1849 Vancouver Island comes to be known as the “Colony of Vancouver Island” (a British colony)
1858 Gold is discovered in the Fraser Canyon. The British colonial powers, feeling threatened by the influx of Americans, designate the Mainland (New Caledonia) as the “Colony of British Columbia.” (Bear in mind that the British had lost their New England colonies when the Americans won their War of Independence less than 100 years prior.)
1866 The colonies of Vancouver Island and British Columbia amalgamate. (Queen Victoria designates the Lower Mainland city of New Westminster as the capital.)
1867 Confederation of Canada: only four provinces, Nova Scotia, New Brunswick, Ontario and Quebec. Ottawa is the capital. Canada is a dominion (the “Dominion of Canada”), remaining partly dependent on Britain till well into the 20th century.[Do check out the cool “moving map,” above, by putting its web address into another tab on your browser.]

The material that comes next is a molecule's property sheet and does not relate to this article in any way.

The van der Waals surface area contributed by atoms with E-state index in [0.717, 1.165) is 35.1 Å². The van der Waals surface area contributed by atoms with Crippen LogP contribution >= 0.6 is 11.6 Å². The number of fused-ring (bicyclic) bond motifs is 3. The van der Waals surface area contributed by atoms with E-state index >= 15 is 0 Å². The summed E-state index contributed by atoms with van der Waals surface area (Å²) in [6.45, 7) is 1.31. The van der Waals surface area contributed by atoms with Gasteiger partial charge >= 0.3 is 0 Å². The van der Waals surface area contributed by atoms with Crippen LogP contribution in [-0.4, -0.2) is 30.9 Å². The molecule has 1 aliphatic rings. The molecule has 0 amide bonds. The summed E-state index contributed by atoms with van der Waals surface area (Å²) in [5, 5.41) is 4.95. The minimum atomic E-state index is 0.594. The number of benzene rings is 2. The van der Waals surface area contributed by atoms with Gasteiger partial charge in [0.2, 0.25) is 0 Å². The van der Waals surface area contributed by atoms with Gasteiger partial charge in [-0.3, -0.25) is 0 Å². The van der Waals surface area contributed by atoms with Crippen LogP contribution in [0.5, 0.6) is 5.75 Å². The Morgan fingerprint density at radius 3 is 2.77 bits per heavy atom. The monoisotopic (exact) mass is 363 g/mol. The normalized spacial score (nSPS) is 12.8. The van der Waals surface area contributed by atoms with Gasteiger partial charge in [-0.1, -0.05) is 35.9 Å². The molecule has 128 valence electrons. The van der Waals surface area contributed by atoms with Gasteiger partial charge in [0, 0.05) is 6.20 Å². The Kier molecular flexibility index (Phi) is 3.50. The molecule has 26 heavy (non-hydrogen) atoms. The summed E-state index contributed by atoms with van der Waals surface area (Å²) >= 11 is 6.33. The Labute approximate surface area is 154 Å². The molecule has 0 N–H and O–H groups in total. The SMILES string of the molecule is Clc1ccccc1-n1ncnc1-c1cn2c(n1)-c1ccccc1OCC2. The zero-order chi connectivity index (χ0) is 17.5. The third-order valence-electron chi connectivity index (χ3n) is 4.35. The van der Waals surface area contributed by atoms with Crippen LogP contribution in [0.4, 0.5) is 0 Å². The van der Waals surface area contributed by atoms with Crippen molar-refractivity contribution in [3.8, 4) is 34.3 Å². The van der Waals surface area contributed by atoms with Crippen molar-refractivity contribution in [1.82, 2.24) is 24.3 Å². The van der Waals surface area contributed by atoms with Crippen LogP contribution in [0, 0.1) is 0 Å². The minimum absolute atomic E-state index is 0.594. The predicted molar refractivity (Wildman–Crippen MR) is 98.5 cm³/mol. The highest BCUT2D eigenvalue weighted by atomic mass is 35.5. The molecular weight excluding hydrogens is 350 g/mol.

The Fate of the Far Western Colony?
Administering such a remote place as the Colony of British Columbia is a downright pain, costly too. Ottawa notes that residents have a tight economic tie with the USA. They’re serviced by the USA, with most, if not all, of their supplies coming in via San Francisco. The Colony’s also in debt. Perhaps the Dominion of Canada should simply let their Colony go?
Admiral Joseph Denham figures the Colony doesn’t merit Royal Navy protection and that Britain should “divest herself of [the colony] by any means consistent with honour.”
What may have been the British consensus at the time was more fully expressed: